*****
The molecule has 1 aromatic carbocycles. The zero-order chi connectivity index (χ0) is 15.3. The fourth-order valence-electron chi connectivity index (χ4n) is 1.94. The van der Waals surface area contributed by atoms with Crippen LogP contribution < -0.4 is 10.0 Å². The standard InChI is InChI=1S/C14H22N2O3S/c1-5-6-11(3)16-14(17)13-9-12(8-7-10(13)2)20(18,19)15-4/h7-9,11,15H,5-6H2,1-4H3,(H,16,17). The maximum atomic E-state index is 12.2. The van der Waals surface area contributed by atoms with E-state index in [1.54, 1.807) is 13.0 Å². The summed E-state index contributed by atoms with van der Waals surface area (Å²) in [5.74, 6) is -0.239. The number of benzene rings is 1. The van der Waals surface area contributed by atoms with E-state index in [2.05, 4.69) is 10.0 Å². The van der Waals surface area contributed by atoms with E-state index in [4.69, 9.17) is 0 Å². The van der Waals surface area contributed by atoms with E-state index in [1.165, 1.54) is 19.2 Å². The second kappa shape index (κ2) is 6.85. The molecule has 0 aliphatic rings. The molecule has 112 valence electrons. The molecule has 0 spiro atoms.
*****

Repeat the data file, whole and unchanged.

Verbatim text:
The molecule has 1 aromatic carbocycles. The zero-order chi connectivity index (χ0) is 15.3. The fourth-order valence-electron chi connectivity index (χ4n) is 1.94. The van der Waals surface area contributed by atoms with Crippen LogP contribution < -0.4 is 10.0 Å². The standard InChI is InChI=1S/C14H22N2O3S/c1-5-6-11(3)16-14(17)13-9-12(8-7-10(13)2)20(18,19)15-4/h7-9,11,15H,5-6H2,1-4H3,(H,16,17). The maximum atomic E-state index is 12.2. The van der Waals surface area contributed by atoms with E-state index in [1.54, 1.807) is 13.0 Å². The summed E-state index contributed by atoms with van der Waals surface area (Å²) in [5.74, 6) is -0.239. The number of benzene rings is 1. The van der Waals surface area contributed by atoms with E-state index in [2.05, 4.69) is 10.0 Å². The van der Waals surface area contributed by atoms with E-state index in [4.69, 9.17) is 0 Å². The van der Waals surface area contributed by atoms with E-state index in [1.165, 1.54) is 19.2 Å². The second kappa shape index (κ2) is 6.85. The molecule has 0 aliphatic rings. The molecule has 112 valence electrons. The molecule has 0 spiro atoms.